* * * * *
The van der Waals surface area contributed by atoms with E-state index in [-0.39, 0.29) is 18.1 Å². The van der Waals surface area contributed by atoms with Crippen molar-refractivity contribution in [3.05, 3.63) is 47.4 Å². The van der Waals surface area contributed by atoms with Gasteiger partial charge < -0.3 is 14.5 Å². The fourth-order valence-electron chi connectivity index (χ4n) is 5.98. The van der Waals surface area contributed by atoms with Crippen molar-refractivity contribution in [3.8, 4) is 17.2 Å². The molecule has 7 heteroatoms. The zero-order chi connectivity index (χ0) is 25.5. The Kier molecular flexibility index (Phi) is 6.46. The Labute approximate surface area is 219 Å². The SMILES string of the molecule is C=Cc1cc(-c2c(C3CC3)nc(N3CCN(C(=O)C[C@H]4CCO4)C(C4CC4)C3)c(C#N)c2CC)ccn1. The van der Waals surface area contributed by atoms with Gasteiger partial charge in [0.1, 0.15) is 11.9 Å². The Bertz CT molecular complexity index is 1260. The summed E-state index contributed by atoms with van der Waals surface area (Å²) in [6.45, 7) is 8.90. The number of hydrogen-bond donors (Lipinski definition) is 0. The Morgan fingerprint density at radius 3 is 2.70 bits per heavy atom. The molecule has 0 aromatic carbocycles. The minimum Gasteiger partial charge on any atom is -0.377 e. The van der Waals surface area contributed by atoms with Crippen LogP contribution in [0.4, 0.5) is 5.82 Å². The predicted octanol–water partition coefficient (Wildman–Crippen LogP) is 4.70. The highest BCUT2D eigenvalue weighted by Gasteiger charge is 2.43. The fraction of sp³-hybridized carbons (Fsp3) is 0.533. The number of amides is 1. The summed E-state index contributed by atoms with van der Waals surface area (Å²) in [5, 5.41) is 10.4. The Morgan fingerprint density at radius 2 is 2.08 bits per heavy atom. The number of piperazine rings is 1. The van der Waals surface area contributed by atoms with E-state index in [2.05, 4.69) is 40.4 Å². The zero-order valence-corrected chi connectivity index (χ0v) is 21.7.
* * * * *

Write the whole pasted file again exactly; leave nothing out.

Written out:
The van der Waals surface area contributed by atoms with E-state index in [-0.39, 0.29) is 18.1 Å². The van der Waals surface area contributed by atoms with Crippen molar-refractivity contribution in [3.05, 3.63) is 47.4 Å². The van der Waals surface area contributed by atoms with Gasteiger partial charge < -0.3 is 14.5 Å². The fourth-order valence-electron chi connectivity index (χ4n) is 5.98. The van der Waals surface area contributed by atoms with Crippen molar-refractivity contribution in [3.8, 4) is 17.2 Å². The molecule has 7 heteroatoms. The zero-order chi connectivity index (χ0) is 25.5. The Kier molecular flexibility index (Phi) is 6.46. The Labute approximate surface area is 219 Å². The SMILES string of the molecule is C=Cc1cc(-c2c(C3CC3)nc(N3CCN(C(=O)C[C@H]4CCO4)C(C4CC4)C3)c(C#N)c2CC)ccn1. The van der Waals surface area contributed by atoms with Gasteiger partial charge in [0.1, 0.15) is 11.9 Å². The Bertz CT molecular complexity index is 1260. The summed E-state index contributed by atoms with van der Waals surface area (Å²) in [6.45, 7) is 8.90. The number of hydrogen-bond donors (Lipinski definition) is 0. The Morgan fingerprint density at radius 3 is 2.70 bits per heavy atom. The molecule has 0 aromatic carbocycles. The minimum Gasteiger partial charge on any atom is -0.377 e. The van der Waals surface area contributed by atoms with Crippen LogP contribution in [0.4, 0.5) is 5.82 Å². The predicted octanol–water partition coefficient (Wildman–Crippen LogP) is 4.70. The highest BCUT2D eigenvalue weighted by Gasteiger charge is 2.43. The fraction of sp³-hybridized carbons (Fsp3) is 0.533. The number of amides is 1. The summed E-state index contributed by atoms with van der Waals surface area (Å²) in [5, 5.41) is 10.4. The Morgan fingerprint density at radius 2 is 2.08 bits per heavy atom. The number of piperazine rings is 1. The van der Waals surface area contributed by atoms with E-state index in [2.05, 4.69) is 40.4 Å². The zero-order valence-corrected chi connectivity index (χ0v) is 21.7.